Category Archives: International

GASTON LEROUX. The Mystery of the Yellow Room (1907).

In the decades immediately following its release, this canonical work cast a mighty spell over the field of impossible-crime fiction. “The best detective tale ever written,” wrote John Dickson Carr, speaking through his protagonist, Dr. Gideon Fell, who issued that proclamation in the fabled “Locked Room Lecture,” published (as a chapter in The Three Coffins) in 1935. “It remains, after a generation of imitation, the most brilliant of all ‘locked room’ novels,” wrote Howard Haycraft a few years later in his magisterial genre history, Murder for Pleasure. Now, more than a century after the book’s publication, that worshipful attitude is hard to comprehend. The magic that Yellow Room was once able to work on acolytes and enthusiasts has vanished. What stands out today is the clumsy and sometimes comically antiquated way that Leroux handles a set of ingredients that are, in their own right, fairly appealing.

YellowRoomIn its setting and its setup, the novel presents a classic combination of easeful gentility and violent death. There is a garden: The action occurs chiefly at the Château du Glandier, a venerable and verdant estate on the outskirts of Paris, during the Belle Époque (in 1892, to be precise). Living there are Monsieur and Mademoiselle Stangerson, a father-daughter team of scientific geniuses who call to mind the husband-wife team of Pierre and Marie Curie. Surrounded by ostensibly loyal servants, the Stangersons devote their days to working in a laboratory located in a pavilion on the estate. (Their research involves a phenomenon that they call “the dissociation of matter.” In light of what follows, that concept will resonate in a provocative way.) And there is the introduction of a snake: One evening, after a long day of work in the lab, Mademoiselle Stangerson retires to an adjoining space called the Yellow Room. She locks the only door to that chamber. Soon afterward, gunshots ring out. Monsieur Stangerson, with three servants in tow, breaks the door open and discovers a scene of mayhem. His daughter is alive, but she has borne a wound to the head. A search of the premises shows that no one else is in the room—and that no one could have escaped after she sealed it shut.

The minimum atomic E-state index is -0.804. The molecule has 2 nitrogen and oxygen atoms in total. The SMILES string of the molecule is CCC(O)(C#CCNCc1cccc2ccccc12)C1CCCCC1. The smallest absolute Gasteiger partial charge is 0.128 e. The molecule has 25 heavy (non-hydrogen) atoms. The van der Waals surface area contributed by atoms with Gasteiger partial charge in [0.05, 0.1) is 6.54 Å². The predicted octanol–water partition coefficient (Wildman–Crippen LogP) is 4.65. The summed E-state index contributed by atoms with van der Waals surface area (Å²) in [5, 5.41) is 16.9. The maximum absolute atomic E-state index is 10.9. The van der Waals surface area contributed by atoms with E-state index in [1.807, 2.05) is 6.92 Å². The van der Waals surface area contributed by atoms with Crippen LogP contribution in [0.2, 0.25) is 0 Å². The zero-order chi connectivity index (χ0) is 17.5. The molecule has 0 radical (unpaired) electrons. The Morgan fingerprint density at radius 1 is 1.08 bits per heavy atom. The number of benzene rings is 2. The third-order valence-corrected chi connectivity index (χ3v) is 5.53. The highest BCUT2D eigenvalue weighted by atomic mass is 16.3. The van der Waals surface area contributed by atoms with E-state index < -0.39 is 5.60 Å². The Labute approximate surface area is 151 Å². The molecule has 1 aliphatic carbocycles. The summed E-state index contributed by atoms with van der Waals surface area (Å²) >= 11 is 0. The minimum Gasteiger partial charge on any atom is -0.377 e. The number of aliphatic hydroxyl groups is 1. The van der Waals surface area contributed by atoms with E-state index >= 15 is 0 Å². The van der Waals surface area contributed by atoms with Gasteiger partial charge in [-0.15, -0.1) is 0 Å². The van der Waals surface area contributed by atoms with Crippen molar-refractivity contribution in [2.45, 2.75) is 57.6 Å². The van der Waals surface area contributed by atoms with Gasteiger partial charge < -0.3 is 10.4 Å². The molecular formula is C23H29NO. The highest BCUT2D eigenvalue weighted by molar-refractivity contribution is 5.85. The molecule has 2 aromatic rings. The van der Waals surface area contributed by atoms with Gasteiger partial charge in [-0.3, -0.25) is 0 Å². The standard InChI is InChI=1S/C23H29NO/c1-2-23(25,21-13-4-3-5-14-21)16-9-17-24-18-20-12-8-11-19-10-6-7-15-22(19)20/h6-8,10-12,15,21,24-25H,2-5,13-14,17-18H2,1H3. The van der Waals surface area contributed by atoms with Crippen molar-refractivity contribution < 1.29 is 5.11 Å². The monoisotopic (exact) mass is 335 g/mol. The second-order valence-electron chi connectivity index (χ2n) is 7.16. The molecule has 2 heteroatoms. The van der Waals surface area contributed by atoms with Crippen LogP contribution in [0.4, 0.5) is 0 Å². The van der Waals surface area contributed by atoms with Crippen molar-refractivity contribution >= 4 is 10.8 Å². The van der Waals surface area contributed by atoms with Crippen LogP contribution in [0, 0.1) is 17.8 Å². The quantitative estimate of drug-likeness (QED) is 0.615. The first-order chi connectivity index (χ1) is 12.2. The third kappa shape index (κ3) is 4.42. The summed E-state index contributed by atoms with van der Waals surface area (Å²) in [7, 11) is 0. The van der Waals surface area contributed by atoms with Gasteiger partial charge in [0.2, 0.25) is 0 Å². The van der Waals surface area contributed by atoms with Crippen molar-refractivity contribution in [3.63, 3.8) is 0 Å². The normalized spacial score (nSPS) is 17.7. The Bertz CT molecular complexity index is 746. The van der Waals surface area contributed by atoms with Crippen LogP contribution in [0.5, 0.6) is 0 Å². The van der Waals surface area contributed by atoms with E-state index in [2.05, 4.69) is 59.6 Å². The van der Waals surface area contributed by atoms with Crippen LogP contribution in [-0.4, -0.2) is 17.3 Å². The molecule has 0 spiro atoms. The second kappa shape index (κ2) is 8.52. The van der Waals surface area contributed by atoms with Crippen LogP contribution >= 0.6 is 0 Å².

From there, the book follows a now-standard model for structuring a locked-room novel. (Indeed, in these pages, Leroux is helping to establish that model.) An amateur sleuth, in the form of a boy-wonder journalist named Joseph Rouletabille, arrives on the scene. He reconnoiters the problem, both physically and intellectually: Footprints are located and examined. Theories of what happened in the Yellow Room are broached and critiqued. Then, just as readers’ attention might start to flag, Leroux compounds the original mystery by introducing new apparent impossibilities. One night at the château, for example, a figure disappears from a hallway—a space that Leroux (or his translator) amusingly calls the “inexplicable gallery”—even as witnesses guard every point of egress. Leroux builds further interest by setting rival sleuths in conflict with each other. Throughout the investigation, Rouletabille jousts with an array of officials, including Frederic Larsan, a detective from the Sûreté who functions as a half-serious, half-comic foil (somewhat in the tradition of Inspector Lestrade).

These features of the tale work well enough. Unfortunately, they tumble forth in a style that is lumbering yet frenetic. Leroux’s prose is a creaking mass of Edwardian-era tics and travesties—a bundle of melodramatic phrases and orotund flourishes. (Again, the translator may bear part of the blame; perhaps the style falls on the ear more softly in the original French.) At the same time, the storyline jumps about constantly; like Leroux’s juvenile protagonist, it displays more energy than intentionality. But the inelegant storytelling would be largely forgivable (at least to many impossible-crime mavens) if the story itself didn’t suffer from glaring flaws.